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I don't understand why this should be the case with lenses?

 
 
Mr.Will
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      07-26-2003
I have two lenses, one is a 75-300f4/f5.6 and a 35-110 f 4-f5.6
FOr some reason I need less light to get a decent exposure and colour
saturation with the 75-300 lens.
Yet both are f 4/5.6 - it doesnt seem to make sense to me.
Also with my prime f 1.8, if I shoot at f 4 it seems once again to require
less light for a decent exposure.
Perhaps this is due to it being prime and not zoom - Ive heard prime is
simply better due it being optimised for a particular job.

Still it seems odd to me that f4 doesnt always mean f 4.
Can anyone explain this to me?

--
Mr.Will


 
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Leon
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      07-26-2003
Lets eliminate perhaps the obvious... Do you have filters attached to both
lenses and if so are they exactly the same filter?
Then, are you using the proper size filter on each lens so as not to be
restricting light from one over the other?

Are your findings the same with no filters at all?

Are you shooting both lenses at 75 and 25 respectively to take advantage of
maximum aperture on both lenses when doing the comparison? Does either lens
have a hood that could be restricting light?

"Mr.Will" <(E-Mail Removed)> wrote in message
news:USkUa.11583$(E-Mail Removed)...
> I have two lenses, one is a 75-300f4/f5.6 and a 35-110 f 4-f5.6
> FOr some reason I need less light to get a decent exposure and colour
> saturation with the 75-300 lens.
> Yet both are f 4/5.6 - it doesnt seem to make sense to me.
> Also with my prime f 1.8, if I shoot at f 4 it seems once again to require
> less light for a decent exposure.
> Perhaps this is due to it being prime and not zoom - Ive heard prime is
> simply better due it being optimised for a particular job.
>
> Still it seems odd to me that f4 doesnt always mean f 4.
> Can anyone explain this to me?
>
> --
> Mr.Will
>
>



 
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Mark M
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      07-26-2003
Leon wrote:
> Lets eliminate perhaps the obvious... Do you have filters attached
> to both lenses and if so are they exactly the same filter?
> Then, are you using the proper size filter on each lens so as not to
> be restricting light from one over the other?
>
> Are your findings the same with no filters at all?
>
> Are you shooting both lenses at 75 and 25 respectively to take
> advantage of maximum aperture on both lenses when doing the
> comparison? Does either lens have a hood that could be restricting
> light?


Hoods don't restrict the light in a sense that would be significant here.
He didn't include enough details about exposure for anyone to answer his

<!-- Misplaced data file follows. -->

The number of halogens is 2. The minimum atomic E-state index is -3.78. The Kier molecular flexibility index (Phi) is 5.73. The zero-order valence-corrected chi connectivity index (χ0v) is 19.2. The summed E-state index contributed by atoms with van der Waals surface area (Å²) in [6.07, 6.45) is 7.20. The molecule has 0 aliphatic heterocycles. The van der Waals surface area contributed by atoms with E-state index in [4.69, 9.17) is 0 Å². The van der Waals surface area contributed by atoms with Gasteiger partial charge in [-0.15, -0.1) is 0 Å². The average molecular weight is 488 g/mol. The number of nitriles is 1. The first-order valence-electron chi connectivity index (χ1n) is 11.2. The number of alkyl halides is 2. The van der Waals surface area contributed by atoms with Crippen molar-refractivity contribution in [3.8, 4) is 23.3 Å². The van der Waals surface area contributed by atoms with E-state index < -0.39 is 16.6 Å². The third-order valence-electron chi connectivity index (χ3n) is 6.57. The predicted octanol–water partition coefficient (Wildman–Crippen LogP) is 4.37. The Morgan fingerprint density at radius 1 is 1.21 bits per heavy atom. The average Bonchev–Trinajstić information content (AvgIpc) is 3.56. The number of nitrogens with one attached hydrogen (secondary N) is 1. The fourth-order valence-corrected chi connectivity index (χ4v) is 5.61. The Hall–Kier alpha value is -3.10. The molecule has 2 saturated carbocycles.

question. His camera body may be compensating differently, but we wouldn't
know. Also... If he's using print film, then all bets are off--since the
processor of his film has FAR more control over exposure than he (the
photog) did.



 
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Paul Repacholi
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      07-26-2003
"Mr.Will" <(E-Mail Removed)> writes:

> Still it seems odd to me that f4 doesnt always mean f 4. Can anyone
> explain this to me?


Look up `t numbers' in a good photo reference. specifically, f4 does
not mean t4...

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Charlie D
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      07-26-2003
In article <(E-Mail Removed)>,
Paul Repacholi <(E-Mail Removed)> wrote:

> "Mr.Will" <(E-Mail Removed)> writes:
>
> > Still it seems odd to me that f4 doesnt always mean f 4. Can anyone
> > explain this to me?

>
> Look up `t numbers' in a good photo reference. specifically, f4 does
> not mean t4...


Aren't "t" numbers brought into play at when lenses are focused closer,
usually much closer than infinity?
I don't feel like looking it up.

--
Charlie Dilks
Newark, DE USA
 
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Charlie D
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      07-26-2003
In article <(E-Mail Removed)>,
David Eppstein <(E-Mail Removed)> wrote:

> T-numbers are
> simply F-numbers, tweaked to compensate for the fact that not all the
> light that goes into a lens makes it through to the other side:


ok, thanks.

--
Charlie Dilks
Newark, DE USA
 
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Mxsmanic
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      07-26-2003
Charlie D writes:

> Aren't "t" numbers brought into play at when lenses are focused closer,
> usually much closer than infinity?


A t-number is the true aperture of a lens including transmission and
other losses. It's measured by actually measuring the light passing
through the lens at a given nominal aperture setting.

T-numbers are useful in cinematopgraphy for very precisely matching
exposure from shot to shot and from lens to lens, so that difference
scenes do not change in brightness when multiple shots of the same scene
are edited together. Two cameras with two lenses set to t/8 will
produce exactly the same exposure on film; if they were just set to f/8,
tiny differences in their true aperture might cause brightness to change
visibly when cutting from one camera to the other in a scene.

In still photography, this obviously is far less of a problem, so
t-numbers are not normally used. The difference between t- and
f-numbers is too small to have an influence on correct exposure.

--
Transpose hotmail and mxsmanic in my e-mail address to reach me directly.
 
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